Updated Aug 28, 2018 - Politics & Policy
Expert Voices

Turkey's economic woes could spell trouble for Syrian refugees

People walk past a currency exchange shop on August 14, 2018 in Istanbul, Turkey.

People walk past a currency exchange shop on August 14, 2018, in Istanbul, Turkey, after a slight recovery from heavy losses. Photo: Chris McGrath via Getty Images

Turkey is facing its worst economic crisis in decades, raising fears about its impact on the more than 3.5 million Syrians who now reside there, having fled seven years of violence at home.

The big picture: These woes could result in a decrease in discretionary spending on social service programs that benefit refugees. It could, for example, slow efforts to get Syrians into primary school and vocational training programs. That said, the crisis may not make as substantial a difference in practice to these endeavors as some fear.

First, spending on programs that benefit non-citizens was already politically unpopular. Especially at the local level, Turkish government efforts on behalf of refugees have often been quiet, and can continue to be. Second, at least some of the funding for these efforts comes from the EU–Turkey deal, which is not affected by the downturn. More broadly, as the Turkish lira weakens, Euros are likely to go further than before.

That doesn’t mean there isn’t cause for concern. Competition in the informal labor market will likely become tougher. Growth is expected to slow significantly at a time when unemployment figures were already rising. That could increase vulnerability to exploitative work conditions. It could also result in an uptick in child labor, indirectly resulting in a decline in school enrollments and attendance.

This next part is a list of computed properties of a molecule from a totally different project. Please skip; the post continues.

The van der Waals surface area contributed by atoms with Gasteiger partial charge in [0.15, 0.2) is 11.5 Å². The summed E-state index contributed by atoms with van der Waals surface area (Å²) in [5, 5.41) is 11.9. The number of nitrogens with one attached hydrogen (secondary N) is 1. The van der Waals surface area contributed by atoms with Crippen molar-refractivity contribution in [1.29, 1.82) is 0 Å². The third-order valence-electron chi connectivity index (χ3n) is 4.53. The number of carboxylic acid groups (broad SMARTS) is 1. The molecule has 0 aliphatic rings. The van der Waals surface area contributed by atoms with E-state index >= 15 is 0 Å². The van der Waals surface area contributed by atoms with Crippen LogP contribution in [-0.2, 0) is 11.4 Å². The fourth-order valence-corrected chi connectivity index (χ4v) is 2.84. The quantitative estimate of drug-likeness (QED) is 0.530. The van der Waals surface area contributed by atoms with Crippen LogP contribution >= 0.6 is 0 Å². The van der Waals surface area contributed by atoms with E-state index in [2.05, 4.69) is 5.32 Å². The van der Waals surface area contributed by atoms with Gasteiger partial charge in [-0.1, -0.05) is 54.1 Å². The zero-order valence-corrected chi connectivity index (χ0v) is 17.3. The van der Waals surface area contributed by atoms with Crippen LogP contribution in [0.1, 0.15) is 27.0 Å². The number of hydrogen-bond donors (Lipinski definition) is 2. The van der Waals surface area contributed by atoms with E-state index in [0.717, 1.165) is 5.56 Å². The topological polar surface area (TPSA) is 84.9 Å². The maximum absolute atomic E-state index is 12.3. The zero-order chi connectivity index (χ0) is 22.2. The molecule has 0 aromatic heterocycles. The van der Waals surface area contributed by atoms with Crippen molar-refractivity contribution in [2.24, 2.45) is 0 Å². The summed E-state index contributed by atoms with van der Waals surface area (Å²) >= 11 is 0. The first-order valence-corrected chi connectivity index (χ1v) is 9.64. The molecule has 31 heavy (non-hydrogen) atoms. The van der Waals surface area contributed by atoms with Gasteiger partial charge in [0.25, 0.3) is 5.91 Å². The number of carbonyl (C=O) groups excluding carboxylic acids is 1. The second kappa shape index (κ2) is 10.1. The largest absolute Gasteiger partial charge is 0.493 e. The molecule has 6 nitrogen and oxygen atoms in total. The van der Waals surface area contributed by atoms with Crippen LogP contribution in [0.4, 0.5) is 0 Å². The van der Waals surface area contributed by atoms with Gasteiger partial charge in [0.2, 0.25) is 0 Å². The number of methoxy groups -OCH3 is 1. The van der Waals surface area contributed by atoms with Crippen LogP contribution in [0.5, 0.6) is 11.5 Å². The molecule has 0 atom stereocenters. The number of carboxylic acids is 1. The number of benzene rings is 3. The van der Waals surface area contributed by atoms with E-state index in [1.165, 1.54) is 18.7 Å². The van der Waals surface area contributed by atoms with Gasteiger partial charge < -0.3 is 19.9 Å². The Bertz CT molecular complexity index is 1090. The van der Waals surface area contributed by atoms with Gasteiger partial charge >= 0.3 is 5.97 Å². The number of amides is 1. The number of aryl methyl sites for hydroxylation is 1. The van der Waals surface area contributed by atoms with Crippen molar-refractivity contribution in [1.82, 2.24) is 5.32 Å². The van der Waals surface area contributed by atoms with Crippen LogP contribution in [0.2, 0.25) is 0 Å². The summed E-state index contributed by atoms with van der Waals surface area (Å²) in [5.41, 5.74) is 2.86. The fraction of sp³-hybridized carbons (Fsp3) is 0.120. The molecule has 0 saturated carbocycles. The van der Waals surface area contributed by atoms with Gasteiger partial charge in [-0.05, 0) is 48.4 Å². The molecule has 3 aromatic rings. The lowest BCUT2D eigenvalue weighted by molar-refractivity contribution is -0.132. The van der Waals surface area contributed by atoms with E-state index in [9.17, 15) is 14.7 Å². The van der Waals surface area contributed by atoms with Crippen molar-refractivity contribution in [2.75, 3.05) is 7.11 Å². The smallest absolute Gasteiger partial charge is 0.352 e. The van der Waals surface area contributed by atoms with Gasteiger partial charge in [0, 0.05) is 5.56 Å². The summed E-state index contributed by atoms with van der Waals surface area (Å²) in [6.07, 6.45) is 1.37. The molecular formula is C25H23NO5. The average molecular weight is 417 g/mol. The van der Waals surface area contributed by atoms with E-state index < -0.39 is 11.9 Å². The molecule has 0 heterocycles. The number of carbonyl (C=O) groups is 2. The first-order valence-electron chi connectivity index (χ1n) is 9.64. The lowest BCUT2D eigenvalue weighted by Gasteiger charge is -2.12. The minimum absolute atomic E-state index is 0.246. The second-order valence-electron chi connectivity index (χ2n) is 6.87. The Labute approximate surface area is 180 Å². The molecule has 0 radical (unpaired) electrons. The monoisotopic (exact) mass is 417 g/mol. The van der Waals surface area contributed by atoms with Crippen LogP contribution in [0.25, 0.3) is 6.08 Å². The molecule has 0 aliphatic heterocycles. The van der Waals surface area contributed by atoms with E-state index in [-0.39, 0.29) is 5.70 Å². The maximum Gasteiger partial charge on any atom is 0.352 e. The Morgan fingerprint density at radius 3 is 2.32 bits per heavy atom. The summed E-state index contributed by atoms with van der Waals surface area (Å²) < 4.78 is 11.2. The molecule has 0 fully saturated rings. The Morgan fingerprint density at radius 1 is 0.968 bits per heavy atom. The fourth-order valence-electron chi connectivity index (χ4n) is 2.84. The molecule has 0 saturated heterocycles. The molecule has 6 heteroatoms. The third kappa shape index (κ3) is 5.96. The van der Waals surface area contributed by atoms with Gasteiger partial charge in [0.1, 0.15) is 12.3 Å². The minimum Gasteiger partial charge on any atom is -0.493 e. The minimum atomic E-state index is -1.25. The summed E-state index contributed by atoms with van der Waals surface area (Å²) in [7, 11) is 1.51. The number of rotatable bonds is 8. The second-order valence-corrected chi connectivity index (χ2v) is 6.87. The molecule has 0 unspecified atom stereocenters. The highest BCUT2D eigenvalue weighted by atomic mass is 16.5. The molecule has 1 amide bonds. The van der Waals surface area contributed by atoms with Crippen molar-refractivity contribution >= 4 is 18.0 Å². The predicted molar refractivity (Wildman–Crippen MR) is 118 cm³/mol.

What to watch: Meanwhile, if Assad launches a full-scale assault in Syria’s northwest province of Idlib, the country’s last remaining opposition stronghold, more than 2 million Syrians could try to flee to Turkey. Especially against the backdrop of economic crisis, that could further exacerbate intercommunal tensions already on the rise.

Jessica Brandt is a fellow in the foreign policy program at the Brookings Institution. Kemal Kirişci is a senior fellow and director of the Turkey Project at the Brookings Institution. 

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